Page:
Being an entrepreneur and operating your small business is a lot of hard work, but it’s also extremely fun and rewarding. Taxes, on the other hand, are a by-product of owning a business, and they’re usually neither fun nor rewarding. In one survey, approximately 93% of small business owners overpaid on taxes for a number of years. Entrepreneurs are already walking precarious tightropes when it comes to budgets, and tax season mistakes only make the struggle more real.
But, burdensome as they might be, taxes are an unavoidable aspect of running a business. Get it right, and you can save lots of money. Get it wrong, and you could be paying much more than you owe. To save you from despair, we’ve compiled a few simple tax tips* that’ll take you from hysteria to cool and collected during tax season.
1. Take advantage of small business tax deductions
One of the easiest ways to trim your tax bill is to make sure you claim all of the tax deductions available to your company. The first step is to learn which tax deductions you can claim — the second step is to be conscious of their limits and individual timing issues.
So, what qualifies for deduction? The IRS says:
“To be deductible, a business expense must be both ordinary and necessary. An ordinary expense is one that is common and accepted in your trade or business. A necessary expense is one that is helpful and appropriate for your trade or business. An expense does not have to be indispensable to be considered necessary.”
Items that would qualify as both ordinary and necessary are payments to employees and contractors, retirement plans, car and truck expenses, utilities, and travel, to name just a few. For a more thorough list and explanation of what is and is not deductible, see the IRS’s lengthy publication.
2. File your taxes on time
Sounds simple, right? Yet thousands of small business owners every year incur costly penalties for failing to pay their taxes on time. A penalty for filing late is one of the steepest fines — this penalty is 5% a month and can reach a maximum of 25%. Usually, the failure-to-file penalty is more than the failure-to-pay penalty, so make sure you file your tax return on time each year, even if you can’t pay all the taxes you owe by the due date.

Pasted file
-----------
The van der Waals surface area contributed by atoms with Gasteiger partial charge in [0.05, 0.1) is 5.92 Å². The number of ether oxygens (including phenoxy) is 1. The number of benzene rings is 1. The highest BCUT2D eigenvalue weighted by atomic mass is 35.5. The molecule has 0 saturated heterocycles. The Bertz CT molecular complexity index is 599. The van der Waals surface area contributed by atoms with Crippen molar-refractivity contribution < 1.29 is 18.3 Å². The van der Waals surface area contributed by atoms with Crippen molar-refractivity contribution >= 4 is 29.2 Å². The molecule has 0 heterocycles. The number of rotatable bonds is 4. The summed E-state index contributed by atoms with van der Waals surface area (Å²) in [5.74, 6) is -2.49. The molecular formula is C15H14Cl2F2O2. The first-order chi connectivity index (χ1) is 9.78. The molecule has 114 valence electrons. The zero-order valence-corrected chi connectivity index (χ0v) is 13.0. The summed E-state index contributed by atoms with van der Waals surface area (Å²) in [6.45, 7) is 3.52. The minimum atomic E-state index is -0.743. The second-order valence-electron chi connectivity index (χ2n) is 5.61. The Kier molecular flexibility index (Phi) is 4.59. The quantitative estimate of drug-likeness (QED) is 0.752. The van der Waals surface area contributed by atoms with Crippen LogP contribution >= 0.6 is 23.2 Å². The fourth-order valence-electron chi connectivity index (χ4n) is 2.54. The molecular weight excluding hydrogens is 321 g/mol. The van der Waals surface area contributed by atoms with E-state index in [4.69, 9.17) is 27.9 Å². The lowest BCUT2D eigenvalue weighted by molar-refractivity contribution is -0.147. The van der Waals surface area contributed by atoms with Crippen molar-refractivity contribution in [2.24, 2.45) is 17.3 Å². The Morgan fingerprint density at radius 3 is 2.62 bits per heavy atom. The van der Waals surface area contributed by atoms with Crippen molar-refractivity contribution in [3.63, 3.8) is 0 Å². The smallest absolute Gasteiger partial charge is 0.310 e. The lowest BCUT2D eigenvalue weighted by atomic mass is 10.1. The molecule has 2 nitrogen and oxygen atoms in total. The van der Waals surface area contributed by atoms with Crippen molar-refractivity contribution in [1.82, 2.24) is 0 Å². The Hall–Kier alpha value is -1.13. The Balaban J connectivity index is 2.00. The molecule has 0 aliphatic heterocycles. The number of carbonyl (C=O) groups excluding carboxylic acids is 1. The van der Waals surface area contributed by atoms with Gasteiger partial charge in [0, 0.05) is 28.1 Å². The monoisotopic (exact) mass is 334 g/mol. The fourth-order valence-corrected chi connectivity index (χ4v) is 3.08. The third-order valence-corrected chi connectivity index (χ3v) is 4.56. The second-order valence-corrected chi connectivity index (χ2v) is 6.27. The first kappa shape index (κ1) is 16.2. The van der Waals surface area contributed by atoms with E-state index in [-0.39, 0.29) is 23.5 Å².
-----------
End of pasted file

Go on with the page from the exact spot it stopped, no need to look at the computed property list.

3. Consider hiring a tax pro
Small business owners often wear many hats: business operations, hiring, marketing, sales, public relations, and the list goes on. But even if you think you can prepare your taxes yourself using one of the many online software solutions, a CPA or other tax professional may be a better option to wear the accounting hat. Think about how valuable your time is and how many hours a professional will save you. If you’re spending days and weekends preparing your tax documents, then a tax pro may well be worth the cost.
A seasoned tax expert knows how to get you the most beneficial tax deductions and benefits. This expertise will usually save your business at least as much as the tax professional’s fee, plus you get peace of mind knowing your return has been prepared and appropriately filed on time. Peace of mind for an entrepreneur? Now that’s priceless!
4. Donate your excess inventory
Businesses can make tax-deductible donations to legitimate nonprofit organizations like schools, hospitals, and orphanages. If your company has unsold inventory, you can donate it for tax deductions instead of spending cash to store and remarket it. Business donations of cash, supplies, and even property are eligible for deduction. Unfortunately, the tax rules overseeing donating inventory are complex with different limitations for C corporations versus S corporations — so do your due diligence on the business you intend to donate to and the specific IRS regulations.
5. Get organized now — don’t Procrastinate until January or February
Maintain clean books and supporting documentation throughout the year so you can benefit from all the tax incentives and avoid late filing penalties. This foresight can also reduce the fees associated with hiring a tax professional to help with filing. The early months of the year are an important time for businesses to recover from the holidays and start ramping up for the busier summer months — you can’t afford to waste valuable time scrambling to get your taxes prepared.
Every minute and every penny counts for small business owners living the entrepreneurial grind. Planning can help your business save time and money, plus spare you a major seasonal headache.
Written by Jesse Sumrak**
Jesse Sumrak is a Social Media Manager for SendGrid, a leading digital communication platform. He’s created and managed content for startups, growth-stage companies, and publicly-traded businesses. Jesse has spent almost a decade writing about small business and entrepreneurship topics, having built and sold his own post-apocalyptic fitness bootstrapped startup. When he’s not dabbling in digital marketing, you’ll find him ultrarunning in the Rocky Mountains of Colorado. Jesse studied Public Relations at Brigham Young University.
*This publication does not, and is not intended to, provide legal, tax or accounting advice, and readers should consult their tax advisors concerning the application of tax laws to their particular situations.
**The author is not an employee of Expansion Capital Group.